Woodsies give back in NYC
April 8th, 2014 | Betsy Elliott
Soup kitchens, immigration offices and food pantries may not sound like spring break, but that’s exactly where 13 Saint Mary-of-the-Woods College (SMWC) students chose to spend theirs. This year’s alternative spring break service trip led SMWC to New York City where students volunteered at Trinity Lutheran Soup Kitchen, Cabrini Immigration Services and Most Holy Trinity – St. Mary.
For many people who use these services, a smile, a conversation or genuine interest can go a long way. Marguerite Frazier, senior equine business management major from Herscher, Ill., discovered this simple fact while volunteering at the soup kitchen.
“My favorite experience of the week was connecting with a woman who came through the line every day,” Frazier explains. “She was a vegetarian, so on the first and second days she forewent the meat option that we were offering. On the third day, I saw her in line, smiled at her, and said, ‘Hello.’ When she reached the serving station, the other student working with me went to put the meat option on the woman's plate, but I stopped her and said, ‘No, she's a vegetarian, I'll just give her extra veggies.’ The shock, smile and gratitude on that woman's face were enough to move me to tears. She was so touched that I had been not just seeing her all week, but actually knowing her and paying attention to her.”
Moments like this may seem small to an outsider, but for the volunteer and the client, they mean so much more. These moments help people past barriers placed by society and stereotypes.
“These trips are important because the students experience poverty and break their own stereotypes of the homeless and poor. The students receive a new appreciation for human dignity and put faces to statistics – allowing compassion to influence their decisions and actions,” states Andrea Beyke, SMWC campus minister. “They also connect with those who work in the soup kitchens, thrift stores and immigration ministries, which is important – they see that serving others can be a way of life, not just something you do on the weekends or during spring break.”
Frazier explains that she not only connected with the clients using the services, but also with the volunteers who have allowed serving others to become a daily part of their lives.
“When we started, the workers were all business - no jokes, no laughter, no smiles,” states Frazier. “As the week went on, and we finished our daily tasks quicker and quicker, we saw a change in the staff's attitudes. They started joking with us, smiling at us when we asked questions, and staying to chat with us after we'd completed our daily tasks. One of them even brought us doughnuts one morning, and gave me a hat he'd bought with a Lower East Side sign on it. Getting to know these people who have given their lives to serving others was a humbling and life-changing experience.”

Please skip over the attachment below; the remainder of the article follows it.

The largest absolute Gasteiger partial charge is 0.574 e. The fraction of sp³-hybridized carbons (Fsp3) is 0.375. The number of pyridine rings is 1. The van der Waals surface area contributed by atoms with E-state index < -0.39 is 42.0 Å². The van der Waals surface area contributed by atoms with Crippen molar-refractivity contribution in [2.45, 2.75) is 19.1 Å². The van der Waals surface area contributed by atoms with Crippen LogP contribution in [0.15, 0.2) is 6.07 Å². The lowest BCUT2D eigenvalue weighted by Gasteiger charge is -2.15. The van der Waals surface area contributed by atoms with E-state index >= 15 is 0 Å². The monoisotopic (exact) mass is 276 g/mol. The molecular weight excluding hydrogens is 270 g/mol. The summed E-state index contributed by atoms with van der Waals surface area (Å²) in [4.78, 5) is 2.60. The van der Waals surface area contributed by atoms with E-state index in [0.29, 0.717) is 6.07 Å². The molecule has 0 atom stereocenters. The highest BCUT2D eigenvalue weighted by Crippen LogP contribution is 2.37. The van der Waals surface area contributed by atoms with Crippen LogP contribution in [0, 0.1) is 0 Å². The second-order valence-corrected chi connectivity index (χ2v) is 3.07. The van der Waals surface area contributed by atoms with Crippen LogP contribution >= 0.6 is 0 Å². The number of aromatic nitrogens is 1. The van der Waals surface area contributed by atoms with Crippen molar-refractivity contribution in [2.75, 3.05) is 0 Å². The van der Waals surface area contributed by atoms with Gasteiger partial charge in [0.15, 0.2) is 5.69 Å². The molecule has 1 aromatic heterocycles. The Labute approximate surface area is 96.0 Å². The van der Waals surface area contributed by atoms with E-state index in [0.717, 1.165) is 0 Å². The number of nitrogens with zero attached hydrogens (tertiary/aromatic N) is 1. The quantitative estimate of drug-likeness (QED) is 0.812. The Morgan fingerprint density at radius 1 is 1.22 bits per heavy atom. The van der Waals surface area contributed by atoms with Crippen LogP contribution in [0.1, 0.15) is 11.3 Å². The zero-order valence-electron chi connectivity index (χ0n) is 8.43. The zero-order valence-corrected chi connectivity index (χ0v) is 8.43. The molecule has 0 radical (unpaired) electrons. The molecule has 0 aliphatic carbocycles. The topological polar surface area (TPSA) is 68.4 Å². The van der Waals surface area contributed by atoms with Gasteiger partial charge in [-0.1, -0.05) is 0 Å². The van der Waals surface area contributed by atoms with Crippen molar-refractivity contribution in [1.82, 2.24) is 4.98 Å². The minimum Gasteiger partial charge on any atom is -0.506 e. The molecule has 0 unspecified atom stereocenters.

The student volunteers were able to serve others in a variety of ways from helping at the soup kitchen, food pantry and thrift store to filing paperwork and organizing a children’s library.
“To me, the experience meant being able to brighten someone’s day,” states Danielle King, freshmen psychology major from Terre Haute, Ind. “My favorite part about the whole experience was the gratitude of the staff. They were all so surprised at how hard working and excited we were to help. It was wonderful knowing we helped them get things done that would have taken so much longer without us.”
A few students were even able to use their language skills to translate for Spanish-speaking and Chinese-speaking immigrants at Cabrini Immigration Services.
“One's culture can impact someone else's culture in a way you never thought it would,” states Alejandra Garcia, sophomore equine business management and business administration major from Edinburg, Texas. “I take pride in where I come from and my family’s background, and knowing that I was able to translate to the Spanish community in New York at the immigration services made me feel truly special.”
The success of the trip was apparent not only in the service that was given by these volunteers but also in what they took away from the experience. “I wanted to do something meaningful with my spring break,” states Erin Harnett, sophomore elementary education major from Fishers, Ind. “The people we helped were really grateful and genuinely interested in us and what we did to help. We all talked about our stories and what got us to where we were.”
“The students worked hard at the sites and allowed the experience to change their perspective on things,” states Beyke. “We had reflection each night, and it was inspiring to see how the day had affected them and their beliefs. Their philosophies and their actions began to converge, which is always a beautiful thing to watch develop in a student.”